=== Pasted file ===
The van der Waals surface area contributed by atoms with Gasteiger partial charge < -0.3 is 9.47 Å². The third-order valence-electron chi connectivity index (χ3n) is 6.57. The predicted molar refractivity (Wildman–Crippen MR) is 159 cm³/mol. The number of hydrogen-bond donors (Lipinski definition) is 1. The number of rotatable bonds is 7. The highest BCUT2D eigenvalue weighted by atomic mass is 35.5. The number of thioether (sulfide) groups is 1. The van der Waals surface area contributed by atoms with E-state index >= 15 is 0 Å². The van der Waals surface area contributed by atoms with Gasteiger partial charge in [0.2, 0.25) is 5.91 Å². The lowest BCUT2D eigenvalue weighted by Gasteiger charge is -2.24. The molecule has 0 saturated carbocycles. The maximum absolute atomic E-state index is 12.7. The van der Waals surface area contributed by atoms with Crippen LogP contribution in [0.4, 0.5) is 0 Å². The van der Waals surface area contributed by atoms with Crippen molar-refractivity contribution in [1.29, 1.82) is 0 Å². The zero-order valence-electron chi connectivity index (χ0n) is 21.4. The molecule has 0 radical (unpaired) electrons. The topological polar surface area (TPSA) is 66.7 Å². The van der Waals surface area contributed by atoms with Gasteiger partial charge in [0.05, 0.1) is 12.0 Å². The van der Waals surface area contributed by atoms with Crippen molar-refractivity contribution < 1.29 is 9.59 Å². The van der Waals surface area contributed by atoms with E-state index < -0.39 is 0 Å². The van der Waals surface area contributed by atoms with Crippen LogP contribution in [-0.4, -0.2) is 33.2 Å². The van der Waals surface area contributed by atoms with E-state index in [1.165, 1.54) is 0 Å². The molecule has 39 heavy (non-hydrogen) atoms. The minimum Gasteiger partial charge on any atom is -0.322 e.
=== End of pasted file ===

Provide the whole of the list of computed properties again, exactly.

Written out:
The van der Waals surface area contributed by atoms with Gasteiger partial charge < -0.3 is 9.47 Å². The third-order valence-electron chi connectivity index (χ3n) is 6.57. The predicted molar refractivity (Wildman–Crippen MR) is 159 cm³/mol. The number of hydrogen-bond donors (Lipinski definition) is 1. The number of rotatable bonds is 7. The highest BCUT2D eigenvalue weighted by atomic mass is 35.5. The number of thioether (sulfide) groups is 1. The van der Waals surface area contributed by atoms with E-state index >= 15 is 0 Å². The van der Waals surface area contributed by atoms with Gasteiger partial charge in [0.2, 0.25) is 5.91 Å². The lowest BCUT2D eigenvalue weighted by Gasteiger charge is -2.24. The molecule has 0 saturated carbocycles. The maximum absolute atomic E-state index is 12.7. The van der Waals surface area contributed by atoms with Crippen LogP contribution in [0.4, 0.5) is 0 Å². The van der Waals surface area contributed by atoms with Crippen molar-refractivity contribution in [1.29, 1.82) is 0 Å². The zero-order valence-electron chi connectivity index (χ0n) is 21.4. The molecule has 0 radical (unpaired) electrons. The topological polar surface area (TPSA) is 66.7 Å². The van der Waals surface area contributed by atoms with Gasteiger partial charge in [0.05, 0.1) is 12.0 Å². The van der Waals surface area contributed by atoms with Crippen molar-refractivity contribution < 1.29 is 9.59 Å². The van der Waals surface area contributed by atoms with E-state index < -0.39 is 0 Å². The van der Waals surface area contributed by atoms with Crippen LogP contribution in [-0.4, -0.2) is 33.2 Å². The van der Waals surface area contributed by atoms with E-state index in [1.165, 1.54) is 0 Å². The molecule has 39 heavy (non-hydrogen) atoms. The minimum Gasteiger partial charge on any atom is -0.322 e.